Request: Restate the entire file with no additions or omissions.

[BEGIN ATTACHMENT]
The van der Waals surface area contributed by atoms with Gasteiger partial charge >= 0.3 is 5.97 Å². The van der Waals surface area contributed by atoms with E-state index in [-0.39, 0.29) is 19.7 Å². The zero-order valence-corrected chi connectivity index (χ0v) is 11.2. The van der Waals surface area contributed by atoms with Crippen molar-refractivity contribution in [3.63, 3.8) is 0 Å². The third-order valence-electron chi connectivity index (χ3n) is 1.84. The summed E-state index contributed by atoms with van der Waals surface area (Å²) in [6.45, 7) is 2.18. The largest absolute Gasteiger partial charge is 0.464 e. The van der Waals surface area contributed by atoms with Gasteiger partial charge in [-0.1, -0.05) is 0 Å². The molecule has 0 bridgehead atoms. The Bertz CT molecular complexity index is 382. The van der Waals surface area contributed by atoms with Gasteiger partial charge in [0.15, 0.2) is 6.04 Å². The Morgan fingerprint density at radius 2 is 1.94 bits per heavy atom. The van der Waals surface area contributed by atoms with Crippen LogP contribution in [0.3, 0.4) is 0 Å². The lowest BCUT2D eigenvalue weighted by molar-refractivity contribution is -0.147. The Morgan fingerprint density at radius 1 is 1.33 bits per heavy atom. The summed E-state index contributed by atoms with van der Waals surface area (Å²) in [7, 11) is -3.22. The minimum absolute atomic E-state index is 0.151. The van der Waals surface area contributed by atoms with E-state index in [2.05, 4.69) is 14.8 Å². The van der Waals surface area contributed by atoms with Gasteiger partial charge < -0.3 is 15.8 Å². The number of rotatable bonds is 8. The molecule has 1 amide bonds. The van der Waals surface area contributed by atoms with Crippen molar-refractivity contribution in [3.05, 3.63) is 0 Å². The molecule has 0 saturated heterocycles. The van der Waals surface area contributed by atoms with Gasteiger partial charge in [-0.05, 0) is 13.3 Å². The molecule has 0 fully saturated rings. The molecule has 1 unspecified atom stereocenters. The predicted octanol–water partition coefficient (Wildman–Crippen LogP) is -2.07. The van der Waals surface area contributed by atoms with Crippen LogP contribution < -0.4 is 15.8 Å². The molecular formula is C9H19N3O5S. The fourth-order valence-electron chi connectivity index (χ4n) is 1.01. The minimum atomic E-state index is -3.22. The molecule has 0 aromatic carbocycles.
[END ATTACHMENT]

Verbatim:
The van der Waals surface area contributed by atoms with Gasteiger partial charge >= 0.3 is 5.97 Å². The van der Waals surface area contributed by atoms with E-state index in [-0.39, 0.29) is 19.7 Å². The zero-order valence-corrected chi connectivity index (χ0v) is 11.2. The van der Waals surface area contributed by atoms with Crippen molar-refractivity contribution in [3.63, 3.8) is 0 Å². The third-order valence-electron chi connectivity index (χ3n) is 1.84. The summed E-state index contributed by atoms with van der Waals surface area (Å²) in [6.45, 7) is 2.18. The largest absolute Gasteiger partial charge is 0.464 e. The van der Waals surface area contributed by atoms with Gasteiger partial charge in [-0.1, -0.05) is 0 Å². The molecule has 0 bridgehead atoms. The Bertz CT molecular complexity index is 382. The van der Waals surface area contributed by atoms with Gasteiger partial charge in [0.15, 0.2) is 6.04 Å². The Morgan fingerprint density at radius 2 is 1.94 bits per heavy atom. The van der Waals surface area contributed by atoms with Crippen LogP contribution in [0.3, 0.4) is 0 Å². The lowest BCUT2D eigenvalue weighted by molar-refractivity contribution is -0.147. The Morgan fingerprint density at radius 1 is 1.33 bits per heavy atom. The summed E-state index contributed by atoms with van der Waals surface area (Å²) in [7, 11) is -3.22. The minimum absolute atomic E-state index is 0.151. The van der Waals surface area contributed by atoms with E-state index in [2.05, 4.69) is 14.8 Å². The van der Waals surface area contributed by atoms with Gasteiger partial charge < -0.3 is 15.8 Å². The number of rotatable bonds is 8. The molecule has 1 amide bonds. The van der Waals surface area contributed by atoms with Crippen molar-refractivity contribution in [3.05, 3.63) is 0 Å². The molecule has 0 saturated heterocycles. The van der Waals surface area contributed by atoms with Gasteiger partial charge in [-0.05, 0) is 13.3 Å². The molecule has 0 fully saturated rings. The molecule has 1 unspecified atom stereocenters. The predicted octanol–water partition coefficient (Wildman–Crippen LogP) is -2.07. The van der Waals surface area contributed by atoms with Crippen LogP contribution < -0.4 is 15.8 Å². The molecular formula is C9H19N3O5S. The fourth-order valence-electron chi connectivity index (χ4n) is 1.01. The minimum atomic E-state index is -3.22. The molecule has 0 aromatic carbocycles.